The artist was also extremely accomplished in painting facial detail and skin tone. Many different colors were employed to convey Washington’s flesh—from pale peach at the forehead (where there are subtle wrinkles shown), to paler below the eyes, to the very subtle approach to the chin, jowls, and shadow of a beard.

In the inventory of the Goods and Chattels of the Estate of the late Elisabeth Wertmüller produced on January 24, 1812, the MVLA portrait, and another unfinished painting were listed as “2 likenesses of George Washington not finished” for 20 dollars, while a finished likeness in a frame was listed for 50 (this is the Philadelphia Museum of Art version). A miniature of Washington was also listed for 10 dollars. (See Benisovich, 1953.) A public sale of the estate was held on 26th February, 1812. Another sale was held May 18, 1812. It may be that the grandfather of Jasper Green, who gave it to the Historical Society of Pennsylvania, purchased it at one of these sales.

Provenance:

Line of Probable descent: The artist; By descent to his wife, Elisabeth (Betsey) Henderson Wertmüller (d. 1812); Estate of the artist, executor Amos Slaymaker (1755-1837); Presented at auction, May 1812; Likely purchased by grandfather of Jasper Green; Deposited by Jasper Green at the Historical Society of Pennsylvania; Purchased by 18 members of the Historical Society of Pennsylvania and presented to the Historical Society of Pennsylvania on 3 January 1876, apparently as a "Centennial" gift; Transferred to the Atwater Kent Museum in Philadelphia in 2002; Deaccessioned from the collection of the Philadelphia History Museum at the Atwater Kent Museum in Philadelphia, PA, 2010; Christie’s, New York, Important American Furniture, Folk Art and Prints, Sale 2343, September 29, 2010, Lot 76; Purchased by the MVLA, 2010.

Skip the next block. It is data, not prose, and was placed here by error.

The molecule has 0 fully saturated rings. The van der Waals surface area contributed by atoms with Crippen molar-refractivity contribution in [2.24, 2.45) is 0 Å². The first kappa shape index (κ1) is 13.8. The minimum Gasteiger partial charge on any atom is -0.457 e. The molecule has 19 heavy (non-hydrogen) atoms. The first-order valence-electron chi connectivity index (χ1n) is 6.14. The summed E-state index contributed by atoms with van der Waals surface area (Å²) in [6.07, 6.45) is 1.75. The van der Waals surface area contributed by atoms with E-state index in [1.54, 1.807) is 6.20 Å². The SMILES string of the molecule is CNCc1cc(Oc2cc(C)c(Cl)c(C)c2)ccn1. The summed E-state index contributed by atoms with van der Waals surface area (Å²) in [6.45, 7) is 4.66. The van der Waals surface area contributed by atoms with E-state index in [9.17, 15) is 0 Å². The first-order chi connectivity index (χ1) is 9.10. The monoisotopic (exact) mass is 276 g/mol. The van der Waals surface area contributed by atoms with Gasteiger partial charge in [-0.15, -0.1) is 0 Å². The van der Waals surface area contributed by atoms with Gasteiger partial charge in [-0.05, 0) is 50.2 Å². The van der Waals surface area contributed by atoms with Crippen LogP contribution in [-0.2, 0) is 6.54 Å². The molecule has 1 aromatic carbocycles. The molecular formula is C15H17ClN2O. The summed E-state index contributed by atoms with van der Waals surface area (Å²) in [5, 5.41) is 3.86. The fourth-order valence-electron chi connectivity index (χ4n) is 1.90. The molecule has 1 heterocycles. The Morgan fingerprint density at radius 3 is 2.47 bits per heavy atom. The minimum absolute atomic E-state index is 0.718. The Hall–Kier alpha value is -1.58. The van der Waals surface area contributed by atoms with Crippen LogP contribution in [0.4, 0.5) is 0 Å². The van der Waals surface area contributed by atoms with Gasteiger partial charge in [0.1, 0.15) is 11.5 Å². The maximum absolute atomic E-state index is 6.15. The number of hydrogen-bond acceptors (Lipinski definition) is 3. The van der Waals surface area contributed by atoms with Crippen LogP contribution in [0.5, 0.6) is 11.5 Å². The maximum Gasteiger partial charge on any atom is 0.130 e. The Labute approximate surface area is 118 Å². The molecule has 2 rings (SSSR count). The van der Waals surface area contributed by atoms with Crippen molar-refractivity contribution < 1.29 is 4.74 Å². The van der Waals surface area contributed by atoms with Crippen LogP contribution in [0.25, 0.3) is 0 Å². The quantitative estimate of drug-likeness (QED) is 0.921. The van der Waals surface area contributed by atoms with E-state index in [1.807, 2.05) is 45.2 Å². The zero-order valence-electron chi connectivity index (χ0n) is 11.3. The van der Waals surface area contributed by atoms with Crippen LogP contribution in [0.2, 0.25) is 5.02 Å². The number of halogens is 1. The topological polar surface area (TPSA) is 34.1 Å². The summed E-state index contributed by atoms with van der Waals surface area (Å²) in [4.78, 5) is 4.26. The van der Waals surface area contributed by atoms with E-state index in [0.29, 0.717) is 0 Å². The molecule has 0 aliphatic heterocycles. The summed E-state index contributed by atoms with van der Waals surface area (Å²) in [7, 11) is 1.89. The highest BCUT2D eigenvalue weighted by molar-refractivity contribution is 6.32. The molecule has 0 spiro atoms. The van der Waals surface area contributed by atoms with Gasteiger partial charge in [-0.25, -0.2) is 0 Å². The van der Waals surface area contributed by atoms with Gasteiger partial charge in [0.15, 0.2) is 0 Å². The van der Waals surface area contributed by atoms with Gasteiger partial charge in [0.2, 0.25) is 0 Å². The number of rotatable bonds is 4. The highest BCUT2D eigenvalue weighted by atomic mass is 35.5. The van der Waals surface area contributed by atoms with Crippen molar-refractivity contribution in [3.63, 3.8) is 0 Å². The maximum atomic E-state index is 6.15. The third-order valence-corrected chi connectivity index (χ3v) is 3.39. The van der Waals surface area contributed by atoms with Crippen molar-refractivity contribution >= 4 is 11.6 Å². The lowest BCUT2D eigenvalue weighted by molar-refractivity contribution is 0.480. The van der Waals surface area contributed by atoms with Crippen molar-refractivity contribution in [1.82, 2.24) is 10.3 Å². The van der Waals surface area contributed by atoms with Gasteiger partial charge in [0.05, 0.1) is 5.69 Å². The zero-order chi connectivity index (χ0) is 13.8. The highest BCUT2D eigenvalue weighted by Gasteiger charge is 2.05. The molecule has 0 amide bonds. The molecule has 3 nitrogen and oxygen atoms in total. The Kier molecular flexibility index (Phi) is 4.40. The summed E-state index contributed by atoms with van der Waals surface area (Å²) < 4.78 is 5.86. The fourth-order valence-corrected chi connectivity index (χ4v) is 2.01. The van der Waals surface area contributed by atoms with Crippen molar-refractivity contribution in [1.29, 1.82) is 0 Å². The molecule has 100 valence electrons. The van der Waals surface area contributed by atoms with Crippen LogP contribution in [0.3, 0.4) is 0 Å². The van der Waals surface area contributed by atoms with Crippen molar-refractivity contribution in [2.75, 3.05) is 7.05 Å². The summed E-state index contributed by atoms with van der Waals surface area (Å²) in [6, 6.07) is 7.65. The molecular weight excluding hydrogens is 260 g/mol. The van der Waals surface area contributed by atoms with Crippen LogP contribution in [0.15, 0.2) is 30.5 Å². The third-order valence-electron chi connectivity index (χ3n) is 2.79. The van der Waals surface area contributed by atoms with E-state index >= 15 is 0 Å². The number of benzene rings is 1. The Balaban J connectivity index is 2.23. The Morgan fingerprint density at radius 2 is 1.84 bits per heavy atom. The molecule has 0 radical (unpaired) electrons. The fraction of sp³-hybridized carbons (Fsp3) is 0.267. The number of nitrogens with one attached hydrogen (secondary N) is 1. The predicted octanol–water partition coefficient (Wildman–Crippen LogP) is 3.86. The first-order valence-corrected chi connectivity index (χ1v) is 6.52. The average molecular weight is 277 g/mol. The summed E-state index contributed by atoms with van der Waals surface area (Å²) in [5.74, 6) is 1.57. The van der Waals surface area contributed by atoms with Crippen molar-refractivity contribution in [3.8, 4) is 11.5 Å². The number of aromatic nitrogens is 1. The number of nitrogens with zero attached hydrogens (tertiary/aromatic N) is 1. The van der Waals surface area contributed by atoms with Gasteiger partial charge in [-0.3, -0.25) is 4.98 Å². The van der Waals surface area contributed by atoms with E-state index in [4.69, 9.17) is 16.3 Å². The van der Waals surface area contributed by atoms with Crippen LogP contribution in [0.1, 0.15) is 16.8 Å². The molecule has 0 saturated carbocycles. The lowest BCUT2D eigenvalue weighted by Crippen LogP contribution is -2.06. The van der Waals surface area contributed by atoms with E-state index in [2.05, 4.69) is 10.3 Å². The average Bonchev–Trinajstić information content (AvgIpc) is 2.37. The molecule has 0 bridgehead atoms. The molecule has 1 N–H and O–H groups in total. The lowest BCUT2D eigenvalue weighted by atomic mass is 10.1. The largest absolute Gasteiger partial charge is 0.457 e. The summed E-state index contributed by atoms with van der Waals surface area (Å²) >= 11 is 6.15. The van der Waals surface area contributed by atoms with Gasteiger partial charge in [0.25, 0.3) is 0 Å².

Life Portraits of George Washington

At first, George Washington was a reluctant portrait-sitter. Over time, his growing patience toward the capturing of his likeness produced some of the most celebrated works of art in America.